The careers advice website ‘jobs.ac.uk’ describes CPD as follows: ‘It refers to the process of tracking and documenting the skills, knowledge and experience that you gain both formally and informally as you work, beyond any initial training. It’s a record of what you experience, learn and then apply. The CPD process helps you manage your own development on an ongoing basis. Its function is to help you record, review and reflect on what you learn. It’s not a tick-box document recording the training you have completed. It’s broader than that.’

CPD is a simple concept. For example, you may be reading this article on a computer or other electronic device. Ask yourself: how up-to-date is it? Most IT systems are updated at regular intervals to ensure they have the latest software to protect them from malware and viruses. Can we all say that we can demonstrate we are up-to-date too? CPD therefore is all about keeping records of and reflecting on our own training, knowledge and experiences, such as reading research (and articles like this one), attending professional meetings and conferences, and undertaking management tasks that challenge our ‘softer’ skills and demonstrate learning points for us. For each of us, this is a unique record of our own personal experience and it could be used therefore to help us grow and move forward in our career. If combined with a personal development plan, such as the new ‘Blueprint’ self-assessment tool recently launched by IOSH, this can be a powerful way of identifying areas where we may wish to increase learning or develop new skills.

CPD Support and Advice

The membership team at IOSH are working hard to support members with monthly webinars, email reminders and training sessions for members, as well as providing individual guidance and a handy time planner tool to help members set aside a regular slot each quarter to update their CPD. Just 40 minutes per session can be enough to keep up-to-date. IOSH Magazine also features a monthly ‘CPD star’, who shares their own experiences and best practice in recording their professional development. Many of our members also have to keep a CPD record for other professional bodies they are members of and IOSH has agreements in place with some organisations to share knowledge and prevent duplicate recording.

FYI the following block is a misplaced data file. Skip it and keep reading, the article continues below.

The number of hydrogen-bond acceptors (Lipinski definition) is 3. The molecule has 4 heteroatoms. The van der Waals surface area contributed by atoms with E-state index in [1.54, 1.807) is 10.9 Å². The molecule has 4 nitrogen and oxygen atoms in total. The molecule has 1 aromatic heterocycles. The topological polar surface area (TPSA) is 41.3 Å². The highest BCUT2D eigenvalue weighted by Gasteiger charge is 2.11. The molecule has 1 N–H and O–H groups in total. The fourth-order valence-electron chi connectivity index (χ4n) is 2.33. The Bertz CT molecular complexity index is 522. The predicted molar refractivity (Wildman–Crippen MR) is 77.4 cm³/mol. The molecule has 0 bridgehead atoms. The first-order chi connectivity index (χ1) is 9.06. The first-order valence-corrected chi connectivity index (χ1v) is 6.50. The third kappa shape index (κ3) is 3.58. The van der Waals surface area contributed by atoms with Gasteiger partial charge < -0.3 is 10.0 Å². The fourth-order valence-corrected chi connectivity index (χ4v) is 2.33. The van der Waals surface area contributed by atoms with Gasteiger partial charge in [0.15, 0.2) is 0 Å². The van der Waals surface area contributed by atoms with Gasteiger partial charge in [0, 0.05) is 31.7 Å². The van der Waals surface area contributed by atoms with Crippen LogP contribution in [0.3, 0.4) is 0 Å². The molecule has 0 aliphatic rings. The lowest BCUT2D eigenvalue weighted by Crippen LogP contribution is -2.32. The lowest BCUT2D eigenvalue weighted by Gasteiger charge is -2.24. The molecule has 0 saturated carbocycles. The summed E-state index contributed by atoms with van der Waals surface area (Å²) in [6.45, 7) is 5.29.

The Professional Standards Committee has set up a working party, of which I am chair alongside Lawrence Webb, to look at all aspects of CPD recording, standards and audit. They are looking for members from all categories to join. To get a fresh outlook, they are inviting members from all grades of membership, at varying career stages (including international members and those who are of retired status), who have not had prior experience of any existing standing committees to contribute – a perfect opportunity to record some CPD activities perhaps? All IOSH members, volunteers and other relevant stakeholders will be consulted during the project to get their input and share their experiences and best practice.

Do you want to help? If so, please apply by getting in touch with the membership team. The time commitment will be two or three meetings a year and some work by correspondence. We want to look at how IOSH can best support and encourage members to complete their CPD records to an acceptable standard to ensure that employers engaging an IOSH member can be assured that they are working with a professional who can demonstrate their continuous improvement and development of skills in this ever changing world of work. So please get involved.

Contact membership@iosh.co.uk or call 0116 257 3198